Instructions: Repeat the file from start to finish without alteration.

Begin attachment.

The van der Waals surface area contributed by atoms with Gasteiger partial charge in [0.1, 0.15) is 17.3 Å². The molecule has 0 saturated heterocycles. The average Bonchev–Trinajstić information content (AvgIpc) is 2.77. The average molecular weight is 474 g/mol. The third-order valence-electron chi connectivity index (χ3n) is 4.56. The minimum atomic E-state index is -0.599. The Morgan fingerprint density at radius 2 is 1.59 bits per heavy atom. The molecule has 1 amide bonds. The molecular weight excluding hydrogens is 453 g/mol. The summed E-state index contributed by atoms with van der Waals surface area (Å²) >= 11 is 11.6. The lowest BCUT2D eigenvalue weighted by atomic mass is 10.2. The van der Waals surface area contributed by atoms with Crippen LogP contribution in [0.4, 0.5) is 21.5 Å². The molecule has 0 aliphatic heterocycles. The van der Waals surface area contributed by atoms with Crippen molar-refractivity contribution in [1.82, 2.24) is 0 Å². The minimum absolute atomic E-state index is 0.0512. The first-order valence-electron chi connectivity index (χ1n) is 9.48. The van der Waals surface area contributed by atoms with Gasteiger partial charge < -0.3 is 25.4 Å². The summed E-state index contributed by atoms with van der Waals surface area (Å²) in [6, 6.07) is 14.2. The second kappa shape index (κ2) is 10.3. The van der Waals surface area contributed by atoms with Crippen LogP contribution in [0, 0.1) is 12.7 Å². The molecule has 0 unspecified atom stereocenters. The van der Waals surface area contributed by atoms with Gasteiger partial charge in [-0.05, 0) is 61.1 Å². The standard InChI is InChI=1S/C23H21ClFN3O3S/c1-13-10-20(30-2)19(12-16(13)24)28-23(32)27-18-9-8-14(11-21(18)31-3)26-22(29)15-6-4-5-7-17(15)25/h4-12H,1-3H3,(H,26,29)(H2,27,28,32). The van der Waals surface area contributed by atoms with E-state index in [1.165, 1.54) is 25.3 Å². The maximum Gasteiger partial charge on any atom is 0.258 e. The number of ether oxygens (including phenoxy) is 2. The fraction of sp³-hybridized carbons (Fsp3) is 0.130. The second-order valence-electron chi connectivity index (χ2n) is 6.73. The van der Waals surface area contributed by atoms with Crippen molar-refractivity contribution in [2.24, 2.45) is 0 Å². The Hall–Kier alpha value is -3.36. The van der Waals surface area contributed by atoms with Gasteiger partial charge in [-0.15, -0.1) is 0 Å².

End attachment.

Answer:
The van der Waals surface area contributed by atoms with Gasteiger partial charge in [0.1, 0.15) is 17.3 Å². The molecule has 0 saturated heterocycles. The average Bonchev–Trinajstić information content (AvgIpc) is 2.77. The average molecular weight is 474 g/mol. The third-order valence-electron chi connectivity index (χ3n) is 4.56. The minimum atomic E-state index is -0.599. The Morgan fingerprint density at radius 2 is 1.59 bits per heavy atom. The molecule has 1 amide bonds. The molecular weight excluding hydrogens is 453 g/mol. The summed E-state index contributed by atoms with van der Waals surface area (Å²) >= 11 is 11.6. The lowest BCUT2D eigenvalue weighted by atomic mass is 10.2. The van der Waals surface area contributed by atoms with Crippen LogP contribution in [0.4, 0.5) is 21.5 Å². The molecule has 0 aliphatic heterocycles. The van der Waals surface area contributed by atoms with Crippen molar-refractivity contribution in [1.82, 2.24) is 0 Å². The minimum absolute atomic E-state index is 0.0512. The first-order valence-electron chi connectivity index (χ1n) is 9.48. The van der Waals surface area contributed by atoms with Gasteiger partial charge < -0.3 is 25.4 Å². The summed E-state index contributed by atoms with van der Waals surface area (Å²) in [6, 6.07) is 14.2. The second kappa shape index (κ2) is 10.3. The van der Waals surface area contributed by atoms with Crippen LogP contribution in [0, 0.1) is 12.7 Å². The molecule has 0 unspecified atom stereocenters. The van der Waals surface area contributed by atoms with Gasteiger partial charge in [-0.05, 0) is 61.1 Å². The standard InChI is InChI=1S/C23H21ClFN3O3S/c1-13-10-20(30-2)19(12-16(13)24)28-23(32)27-18-9-8-14(11-21(18)31-3)26-22(29)15-6-4-5-7-17(15)25/h4-12H,1-3H3,(H,26,29)(H2,27,28,32). The van der Waals surface area contributed by atoms with E-state index in [1.165, 1.54) is 25.3 Å². The maximum Gasteiger partial charge on any atom is 0.258 e. The number of ether oxygens (including phenoxy) is 2. The fraction of sp³-hybridized carbons (Fsp3) is 0.130. The second-order valence-electron chi connectivity index (χ2n) is 6.73. The van der Waals surface area contributed by atoms with Crippen molar-refractivity contribution in [2.24, 2.45) is 0 Å². The Hall–Kier alpha value is -3.36. The van der Waals surface area contributed by atoms with Gasteiger partial charge in [-0.15, -0.1) is 0 Å².